Commenting on the announcement by Michael Gove, Secretary of State for Education, that the General Teaching Council for England (GTCE) is to be abolished, Chris Keates, General Secretary of the NASUWT, the largest teachers' union, said:
"I have absolutely no doubt that the Secretary of State's decision will be warmly welcomed by teachers across the country. I have frequently said that if the GTCE was abolished tomorrow few would notice and even less would care.
"For years, the NASUWT has been warning the GTCE that it was failing to gain the respect and confidence of the profession or to act appropriately in the public interests. Too much time, energy and resource has been frittered away on pursuing projects and issues which duplicated the work of other bodies and did little or nothing to enhance the status of the profession.
"The GTCE's recently revised Code of Conduct and Practice was largely unworkable. Over 30,000 teachers signed the NASUWT petition for its withdrawal. The NASUWT consistently urged the GTCE to focus on its regulatory function but recently even its ability to exercise that responsibly was thrown into question by its decision not to sanction British National Party (BNP) member, Adam Walker, for racist activity. This may well have sealed its fate.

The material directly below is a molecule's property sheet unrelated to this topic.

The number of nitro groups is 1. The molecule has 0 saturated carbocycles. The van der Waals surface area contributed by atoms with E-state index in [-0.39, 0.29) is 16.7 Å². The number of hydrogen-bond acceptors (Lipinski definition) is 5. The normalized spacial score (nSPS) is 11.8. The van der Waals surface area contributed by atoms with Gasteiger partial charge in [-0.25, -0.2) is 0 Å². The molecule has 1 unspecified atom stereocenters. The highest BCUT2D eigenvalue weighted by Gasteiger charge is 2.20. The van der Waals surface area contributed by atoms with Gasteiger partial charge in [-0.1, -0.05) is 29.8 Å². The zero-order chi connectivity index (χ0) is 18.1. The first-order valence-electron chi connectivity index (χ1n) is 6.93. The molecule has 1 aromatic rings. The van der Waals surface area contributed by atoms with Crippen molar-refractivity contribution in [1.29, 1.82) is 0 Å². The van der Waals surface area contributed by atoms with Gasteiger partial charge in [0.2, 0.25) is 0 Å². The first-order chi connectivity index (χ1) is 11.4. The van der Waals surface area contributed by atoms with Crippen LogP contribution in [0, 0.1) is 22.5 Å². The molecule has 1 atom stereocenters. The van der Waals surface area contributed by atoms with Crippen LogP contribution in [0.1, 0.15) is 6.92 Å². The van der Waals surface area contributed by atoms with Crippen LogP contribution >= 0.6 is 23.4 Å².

"At the NASUWT Conference in April this year there was unanimous support for a motion calling for the abolition of the GTCE. The Government appears to be abolishing the body, not its statutory functions. Urgent discussions, therefore, are now needed about how these functions will be discharged properly in future.
"Decisions about a teacher's future career as a result of a disciplinary or competence sanction imposed by employers cannot and must not be left to the determination of individual schools. A robust, clear, fair and transparent procedure is needed."